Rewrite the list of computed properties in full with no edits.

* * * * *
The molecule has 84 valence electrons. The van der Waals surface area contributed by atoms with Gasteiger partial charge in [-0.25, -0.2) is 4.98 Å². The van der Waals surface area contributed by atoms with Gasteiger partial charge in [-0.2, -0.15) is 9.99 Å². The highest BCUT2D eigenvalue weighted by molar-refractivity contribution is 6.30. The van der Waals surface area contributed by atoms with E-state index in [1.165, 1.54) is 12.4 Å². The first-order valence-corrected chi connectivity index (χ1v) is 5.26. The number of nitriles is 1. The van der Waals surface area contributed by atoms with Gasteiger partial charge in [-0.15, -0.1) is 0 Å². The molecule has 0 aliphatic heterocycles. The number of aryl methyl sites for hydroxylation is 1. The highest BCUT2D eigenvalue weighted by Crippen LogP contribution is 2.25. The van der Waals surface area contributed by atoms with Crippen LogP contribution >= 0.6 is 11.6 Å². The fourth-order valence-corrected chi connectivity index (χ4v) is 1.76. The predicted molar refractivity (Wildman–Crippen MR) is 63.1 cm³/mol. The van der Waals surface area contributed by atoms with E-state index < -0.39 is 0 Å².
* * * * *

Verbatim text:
The molecule has 84 valence electrons. The van der Waals surface area contributed by atoms with Gasteiger partial charge in [-0.25, -0.2) is 4.98 Å². The van der Waals surface area contributed by atoms with Gasteiger partial charge in [-0.2, -0.15) is 9.99 Å². The highest BCUT2D eigenvalue weighted by molar-refractivity contribution is 6.30. The van der Waals surface area contributed by atoms with E-state index in [1.165, 1.54) is 12.4 Å². The first-order valence-corrected chi connectivity index (χ1v) is 5.26. The number of nitriles is 1. The van der Waals surface area contributed by atoms with Gasteiger partial charge in [-0.15, -0.1) is 0 Å². The molecule has 0 aliphatic heterocycles. The number of aryl methyl sites for hydroxylation is 1. The highest BCUT2D eigenvalue weighted by Crippen LogP contribution is 2.25. The van der Waals surface area contributed by atoms with Crippen LogP contribution >= 0.6 is 11.6 Å². The fourth-order valence-corrected chi connectivity index (χ4v) is 1.76. The predicted molar refractivity (Wildman–Crippen MR) is 63.1 cm³/mol. The van der Waals surface area contributed by atoms with E-state index < -0.39 is 0 Å².